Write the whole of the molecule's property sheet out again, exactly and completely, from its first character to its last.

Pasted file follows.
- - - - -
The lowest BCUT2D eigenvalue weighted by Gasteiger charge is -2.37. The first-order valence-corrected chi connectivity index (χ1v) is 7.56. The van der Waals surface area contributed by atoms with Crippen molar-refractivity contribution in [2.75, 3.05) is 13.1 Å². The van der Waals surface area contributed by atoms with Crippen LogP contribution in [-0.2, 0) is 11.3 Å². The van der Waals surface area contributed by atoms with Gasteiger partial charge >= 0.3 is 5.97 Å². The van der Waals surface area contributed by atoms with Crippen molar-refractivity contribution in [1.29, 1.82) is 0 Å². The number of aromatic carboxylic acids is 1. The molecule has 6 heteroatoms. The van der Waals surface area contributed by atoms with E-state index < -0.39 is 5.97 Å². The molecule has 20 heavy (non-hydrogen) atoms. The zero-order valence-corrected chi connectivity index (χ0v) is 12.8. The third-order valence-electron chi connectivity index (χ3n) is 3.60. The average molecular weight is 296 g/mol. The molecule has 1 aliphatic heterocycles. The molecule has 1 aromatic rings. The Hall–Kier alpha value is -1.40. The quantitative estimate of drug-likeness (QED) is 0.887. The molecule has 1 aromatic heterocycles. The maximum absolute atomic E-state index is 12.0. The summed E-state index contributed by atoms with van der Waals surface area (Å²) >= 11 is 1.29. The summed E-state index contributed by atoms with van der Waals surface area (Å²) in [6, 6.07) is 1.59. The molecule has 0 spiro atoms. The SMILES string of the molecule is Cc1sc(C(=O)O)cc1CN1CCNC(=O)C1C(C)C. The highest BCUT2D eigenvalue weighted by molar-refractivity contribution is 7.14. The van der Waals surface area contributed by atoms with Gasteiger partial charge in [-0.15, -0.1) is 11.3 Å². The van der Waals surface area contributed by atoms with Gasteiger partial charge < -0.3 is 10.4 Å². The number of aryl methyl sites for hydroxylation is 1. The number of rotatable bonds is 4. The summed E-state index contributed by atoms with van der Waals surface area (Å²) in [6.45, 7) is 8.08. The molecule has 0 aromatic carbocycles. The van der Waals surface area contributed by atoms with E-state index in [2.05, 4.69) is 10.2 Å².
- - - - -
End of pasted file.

The lowest BCUT2D eigenvalue weighted by Gasteiger charge is -2.37. The first-order valence-corrected chi connectivity index (χ1v) is 7.56. The van der Waals surface area contributed by atoms with Crippen molar-refractivity contribution in [2.75, 3.05) is 13.1 Å². The van der Waals surface area contributed by atoms with Crippen LogP contribution in [-0.2, 0) is 11.3 Å². The van der Waals surface area contributed by atoms with Gasteiger partial charge >= 0.3 is 5.97 Å². The van der Waals surface area contributed by atoms with Crippen molar-refractivity contribution in [1.29, 1.82) is 0 Å². The number of aromatic carboxylic acids is 1. The molecule has 6 heteroatoms. The van der Waals surface area contributed by atoms with E-state index < -0.39 is 5.97 Å². The molecule has 20 heavy (non-hydrogen) atoms. The zero-order valence-corrected chi connectivity index (χ0v) is 12.8. The third-order valence-electron chi connectivity index (χ3n) is 3.60. The average molecular weight is 296 g/mol. The molecule has 1 aliphatic heterocycles. The molecule has 1 aromatic rings. The Hall–Kier alpha value is -1.40. The quantitative estimate of drug-likeness (QED) is 0.887. The molecule has 1 aromatic heterocycles. The maximum absolute atomic E-state index is 12.0. The summed E-state index contributed by atoms with van der Waals surface area (Å²) >= 11 is 1.29. The summed E-state index contributed by atoms with van der Waals surface area (Å²) in [6, 6.07) is 1.59. The molecule has 0 spiro atoms. The SMILES string of the molecule is Cc1sc(C(=O)O)cc1CN1CCNC(=O)C1C(C)C. The highest BCUT2D eigenvalue weighted by molar-refractivity contribution is 7.14. The van der Waals surface area contributed by atoms with Gasteiger partial charge in [-0.15, -0.1) is 11.3 Å². The van der Waals surface area contributed by atoms with Gasteiger partial charge < -0.3 is 10.4 Å². The number of aryl methyl sites for hydroxylation is 1. The number of rotatable bonds is 4. The summed E-state index contributed by atoms with van der Waals surface area (Å²) in [6.45, 7) is 8.08. The molecule has 0 aromatic carbocycles. The van der Waals surface area contributed by atoms with E-state index in [2.05, 4.69) is 10.2 Å².